by Ted S. McGregor Jr.

It's been a long couple of years for Erik Skaggs, former vice president at Metropolitan Mortgage. In August 2003, he was called up for a year's duty by the Army to serve overseas as part of Operation Enduring Freedom -- not a huge surprise, since he volunteered for a special operations unit just after 9/11. Then in February, he found out that he had lost his job as part of the massive bankruptcy of Met Mortgage. As a result, he lost his car and almost his house. Now, after landing a job as Spokane County's new director of economic development, he claims he's been defamed in a front-page story that ran in the Oct. 28 Spokesman-Review.

In the story, an attorney involved in a class-action lawsuit against Met Mortgage was quoted saying that Skaggs was directly involved in the kinds of fraud being alleged in the suit. "Based on the information we have, he directed sales programs at Metropolitan that targeted elderly and retired people, sales programs that were found later to be abusive and fraudulent," Mike Shaffer told the Review. Skaggs is a named defendant in the suit.

Skaggs says the charges are false, and if the Review had contacted him prior to running the story, he would have told them just that. "These are lies that are just thrown out to the community about my reputation," says Skaggs. "I've been defamed, and I am going to pursue it to the fullest extent possible." Whether that means legal action remains to be seen. (Proving libel is among the toughest charges to prove, since newspapers are protected by the First Amendment.) In the meantime, Skaggs says he has asked the Review to retract its story.

Steven A. Smith, editor of the Review, says he has no plans to retract the story. "It's a legitimate news story, and he's a legitimate player in the news," says Smith. "Of course, like everyone else, he is entitled to seek remedy in the courts. Frivolous lawsuits happen, and we defend [ourselves against] them."

Skaggs says he was not involved in directing Met's sales effort at all: He is not a licensed broker, and he says his duties were restricted to community affairs and lobbying. He says he is unsure of why he was named in the suit, although he points out that prominent members of Met's former board of directors have also been named. Skaggs adds that he can relate to the thousands of victims of the bankruptcy because he's one, too: His wife lost her entire retirement savings in the bankruptcy. Skaggs himself still holds some preferred shares, but they have lost most of their value.

County Commissioner Phil Harris, who along with Kate McCaslin hired Skaggs, says the fact that Skaggs and his wife moved their retirement money into Met funds contradicts the notion that he knew the company was in trouble. Harris stands by the hire, and says the dispute with the Review is a private matter. "It's not my business, and the county won't be involved in that. But I can tell you that Erik has connections all over that will be very valuable to this county."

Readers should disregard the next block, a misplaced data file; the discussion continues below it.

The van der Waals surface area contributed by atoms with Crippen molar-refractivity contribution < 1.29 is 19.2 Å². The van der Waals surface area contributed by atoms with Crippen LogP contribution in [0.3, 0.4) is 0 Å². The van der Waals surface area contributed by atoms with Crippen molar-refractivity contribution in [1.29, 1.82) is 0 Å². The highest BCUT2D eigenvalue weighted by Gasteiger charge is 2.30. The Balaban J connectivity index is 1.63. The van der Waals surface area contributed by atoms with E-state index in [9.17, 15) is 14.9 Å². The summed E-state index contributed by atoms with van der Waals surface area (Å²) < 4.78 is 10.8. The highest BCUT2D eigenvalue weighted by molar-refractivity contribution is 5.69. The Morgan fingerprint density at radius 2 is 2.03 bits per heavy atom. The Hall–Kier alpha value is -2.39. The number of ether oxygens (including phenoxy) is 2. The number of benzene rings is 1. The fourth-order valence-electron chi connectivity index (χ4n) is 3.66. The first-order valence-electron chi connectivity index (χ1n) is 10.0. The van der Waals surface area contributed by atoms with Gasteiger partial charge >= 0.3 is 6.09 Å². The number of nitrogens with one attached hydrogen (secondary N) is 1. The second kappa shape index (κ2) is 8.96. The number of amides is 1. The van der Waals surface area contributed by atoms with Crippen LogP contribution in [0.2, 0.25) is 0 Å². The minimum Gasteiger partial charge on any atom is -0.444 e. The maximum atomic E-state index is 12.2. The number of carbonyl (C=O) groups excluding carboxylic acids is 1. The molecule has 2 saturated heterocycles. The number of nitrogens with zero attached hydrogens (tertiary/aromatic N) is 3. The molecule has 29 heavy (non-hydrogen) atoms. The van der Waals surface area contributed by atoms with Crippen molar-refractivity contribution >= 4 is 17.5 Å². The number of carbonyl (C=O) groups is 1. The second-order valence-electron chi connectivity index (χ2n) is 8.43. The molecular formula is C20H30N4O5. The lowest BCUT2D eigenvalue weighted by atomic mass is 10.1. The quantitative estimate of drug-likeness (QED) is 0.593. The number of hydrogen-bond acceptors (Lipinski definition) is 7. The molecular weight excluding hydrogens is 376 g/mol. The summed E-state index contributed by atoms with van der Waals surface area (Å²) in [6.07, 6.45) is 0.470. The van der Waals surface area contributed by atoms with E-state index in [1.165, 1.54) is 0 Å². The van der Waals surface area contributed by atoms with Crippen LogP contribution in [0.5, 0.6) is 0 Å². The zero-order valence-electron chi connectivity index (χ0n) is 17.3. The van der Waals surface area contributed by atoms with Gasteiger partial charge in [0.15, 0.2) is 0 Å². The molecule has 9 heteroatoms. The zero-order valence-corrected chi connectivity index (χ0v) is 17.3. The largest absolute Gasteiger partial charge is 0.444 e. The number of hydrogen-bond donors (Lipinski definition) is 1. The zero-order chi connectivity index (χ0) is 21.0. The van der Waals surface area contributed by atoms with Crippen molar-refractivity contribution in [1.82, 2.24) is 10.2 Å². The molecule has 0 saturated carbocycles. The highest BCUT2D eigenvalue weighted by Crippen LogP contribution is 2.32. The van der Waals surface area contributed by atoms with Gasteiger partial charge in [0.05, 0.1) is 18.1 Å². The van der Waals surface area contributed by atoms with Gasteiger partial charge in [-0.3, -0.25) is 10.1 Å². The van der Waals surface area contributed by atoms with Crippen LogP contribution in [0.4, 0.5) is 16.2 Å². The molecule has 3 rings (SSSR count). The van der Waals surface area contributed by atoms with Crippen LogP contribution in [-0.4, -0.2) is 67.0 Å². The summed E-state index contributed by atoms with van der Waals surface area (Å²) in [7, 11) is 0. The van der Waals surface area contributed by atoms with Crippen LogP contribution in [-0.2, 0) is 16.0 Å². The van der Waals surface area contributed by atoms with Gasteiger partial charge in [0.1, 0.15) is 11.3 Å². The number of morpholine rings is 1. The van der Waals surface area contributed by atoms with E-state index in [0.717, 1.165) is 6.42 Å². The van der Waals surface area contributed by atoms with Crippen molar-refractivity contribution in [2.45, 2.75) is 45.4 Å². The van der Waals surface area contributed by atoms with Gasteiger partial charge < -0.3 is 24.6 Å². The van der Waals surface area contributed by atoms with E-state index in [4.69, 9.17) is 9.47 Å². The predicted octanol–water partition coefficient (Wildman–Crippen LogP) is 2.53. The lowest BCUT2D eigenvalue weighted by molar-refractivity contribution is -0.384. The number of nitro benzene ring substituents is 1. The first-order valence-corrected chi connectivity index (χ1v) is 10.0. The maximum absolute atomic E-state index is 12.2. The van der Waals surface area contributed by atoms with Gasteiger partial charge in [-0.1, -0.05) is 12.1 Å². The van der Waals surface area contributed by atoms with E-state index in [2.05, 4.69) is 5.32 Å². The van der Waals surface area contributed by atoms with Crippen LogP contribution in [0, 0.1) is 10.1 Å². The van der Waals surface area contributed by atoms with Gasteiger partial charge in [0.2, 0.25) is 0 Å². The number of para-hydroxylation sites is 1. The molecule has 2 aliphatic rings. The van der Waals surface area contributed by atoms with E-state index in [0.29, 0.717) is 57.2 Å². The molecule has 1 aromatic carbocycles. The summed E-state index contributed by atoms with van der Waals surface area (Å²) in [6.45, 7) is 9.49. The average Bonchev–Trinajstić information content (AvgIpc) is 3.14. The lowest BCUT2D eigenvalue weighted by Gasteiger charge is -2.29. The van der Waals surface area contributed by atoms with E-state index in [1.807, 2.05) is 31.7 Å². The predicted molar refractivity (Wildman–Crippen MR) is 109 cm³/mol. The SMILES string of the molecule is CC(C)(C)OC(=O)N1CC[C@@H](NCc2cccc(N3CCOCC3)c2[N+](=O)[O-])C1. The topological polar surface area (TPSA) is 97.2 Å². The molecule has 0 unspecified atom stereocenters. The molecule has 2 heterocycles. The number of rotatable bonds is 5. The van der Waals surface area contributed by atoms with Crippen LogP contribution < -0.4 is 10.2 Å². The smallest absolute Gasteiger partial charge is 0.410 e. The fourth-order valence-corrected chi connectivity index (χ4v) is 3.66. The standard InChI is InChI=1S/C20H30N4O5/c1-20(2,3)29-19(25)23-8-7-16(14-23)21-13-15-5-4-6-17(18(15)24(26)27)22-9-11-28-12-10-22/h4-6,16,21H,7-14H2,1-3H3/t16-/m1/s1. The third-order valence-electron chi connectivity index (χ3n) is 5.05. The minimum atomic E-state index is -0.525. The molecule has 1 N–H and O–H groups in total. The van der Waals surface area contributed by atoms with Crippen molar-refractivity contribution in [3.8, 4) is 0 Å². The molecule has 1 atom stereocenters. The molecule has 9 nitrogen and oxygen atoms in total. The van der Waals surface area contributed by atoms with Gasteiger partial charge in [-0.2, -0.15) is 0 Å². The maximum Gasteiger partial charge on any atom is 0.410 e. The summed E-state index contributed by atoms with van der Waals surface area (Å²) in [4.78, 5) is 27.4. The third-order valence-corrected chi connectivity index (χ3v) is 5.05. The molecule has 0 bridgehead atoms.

Skaggs worries that the story could be political payback; from 1997 through 2002, Skaggs was one of the key players in the battles between Met owner Paul Sandifur and the Cowles family. Issues like the Lincoln Street Bridge, River Park Square and the candidacy of John Talbott were on the front lines of the fight. Skaggs was even named in a lawsuit brought by the Cowles family related to the River Park Square project -- a lawsuit that was later dismissed.

"I challenged the establishment in many different areas," says Skaggs, who developed a reputation as a tough political fighter during those years. "I challenged the leadership of the community. Regrettably, I left a big wake, but long-term, I believe Spokane is better for the debate on the Lincoln Street Bridge and Valley incorporation."

Smith, who has been at the Review for two years, rejects the charge that the story was any kind of payback. "Hogwash," he says. "Mr. Skaggs' role [in the Met bankruptcy] will be elucidated in future litigation."

Still, Skaggs is not quite convinced. "I hope that this is not a case of what happens to people who speak out. This story made me out as some kind of self-serving, bad person, and that's not who I am. I am very committed to my community and my country," continues Skaggs, who served in combat zones and was decorated for his service in the war on terror. "It was especially painful, because it was such a lie."

Publication date: 11/04/04

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About The Author

Ted S. McGregor Jr.

Ted S. McGregor, Jr. grew up in Spokane and attended Gonzaga Prep high school and the University of the Washington. While studying for his Master's in journalism at the University of Missouri, he completed a professional project on starting a weekly newspaper in Spokane. In 1993, he turned that project into reality...